For those of us privileged to be working in the dying, death, and grief field talking about end of life can still be a challenge. For those not in the field who lack both training and communication skills it can be a daunting task indeed.
Challenging or daunting though it may be it is not reason enough to avoid the important end of life conversations, with family, friends and medical staff.
It may seem best to focus on the positive, a successful treatment or a great outcome avoiding all together the difficult and messy conversations about wills, advanced care directives, representation agreements, and power of attorney. It simply isn’t true.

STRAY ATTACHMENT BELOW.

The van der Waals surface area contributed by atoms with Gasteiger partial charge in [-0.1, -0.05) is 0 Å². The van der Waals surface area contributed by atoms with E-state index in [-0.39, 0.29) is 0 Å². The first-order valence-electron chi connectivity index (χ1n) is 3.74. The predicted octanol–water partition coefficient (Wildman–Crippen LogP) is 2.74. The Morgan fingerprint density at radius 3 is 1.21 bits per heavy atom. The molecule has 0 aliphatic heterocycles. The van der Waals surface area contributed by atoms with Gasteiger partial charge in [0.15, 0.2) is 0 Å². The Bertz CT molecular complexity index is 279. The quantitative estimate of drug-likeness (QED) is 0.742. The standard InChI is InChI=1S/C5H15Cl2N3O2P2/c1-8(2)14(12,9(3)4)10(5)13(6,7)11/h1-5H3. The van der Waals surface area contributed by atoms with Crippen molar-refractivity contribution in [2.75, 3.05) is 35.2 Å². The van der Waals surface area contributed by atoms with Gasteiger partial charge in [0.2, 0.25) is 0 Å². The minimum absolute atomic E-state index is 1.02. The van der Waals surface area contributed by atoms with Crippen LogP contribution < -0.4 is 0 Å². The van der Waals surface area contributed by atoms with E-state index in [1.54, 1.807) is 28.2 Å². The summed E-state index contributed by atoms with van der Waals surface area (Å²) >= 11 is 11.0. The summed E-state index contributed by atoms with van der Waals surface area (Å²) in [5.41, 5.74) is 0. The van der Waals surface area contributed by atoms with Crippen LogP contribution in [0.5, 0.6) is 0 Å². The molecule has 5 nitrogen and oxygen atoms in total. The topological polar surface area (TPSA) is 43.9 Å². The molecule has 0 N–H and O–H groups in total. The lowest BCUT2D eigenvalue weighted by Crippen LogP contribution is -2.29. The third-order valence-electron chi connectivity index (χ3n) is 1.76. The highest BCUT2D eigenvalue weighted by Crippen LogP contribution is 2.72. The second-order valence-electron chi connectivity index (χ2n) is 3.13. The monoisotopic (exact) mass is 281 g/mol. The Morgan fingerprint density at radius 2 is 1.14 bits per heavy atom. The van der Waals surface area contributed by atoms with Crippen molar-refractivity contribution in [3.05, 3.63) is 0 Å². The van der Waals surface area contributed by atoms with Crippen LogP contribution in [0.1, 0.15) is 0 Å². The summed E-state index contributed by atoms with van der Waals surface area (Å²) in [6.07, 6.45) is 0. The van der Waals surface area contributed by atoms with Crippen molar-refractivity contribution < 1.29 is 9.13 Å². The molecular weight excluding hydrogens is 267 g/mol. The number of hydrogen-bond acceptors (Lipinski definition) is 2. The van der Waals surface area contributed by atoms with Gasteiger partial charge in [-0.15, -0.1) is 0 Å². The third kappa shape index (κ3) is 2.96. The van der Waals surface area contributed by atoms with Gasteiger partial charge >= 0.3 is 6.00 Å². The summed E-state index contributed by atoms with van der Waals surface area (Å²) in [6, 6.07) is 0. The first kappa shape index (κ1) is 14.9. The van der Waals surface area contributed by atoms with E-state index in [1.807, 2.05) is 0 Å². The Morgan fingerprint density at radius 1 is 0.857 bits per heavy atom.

When we avoid having these important and difficult chats we are actually denying the reality that death is possible. And yes, it is very important to intend a positive outcome – it is equally important to be prepared just in case things go south. In order to be fully positive we need to prepare for the worst. Knowing we have a plan in place if things do go south enables the family to jump fully into the positive outcome camp.
I had a friend once who was very ill and quick clearly it was probable he would die. He thought that preparing for his death was negative and would have nothing to do with it. When he did die it was a real mess of emotions, finances, and difficult decisions all that could have been prevented had he had those ‘negative’ chats with family and friends.
Have the difficult conversations now – don’t wait. If you need support hire a coach experienced in these difficult conversations. The coach will help you and your family get through the communication speed bumps family history often creates.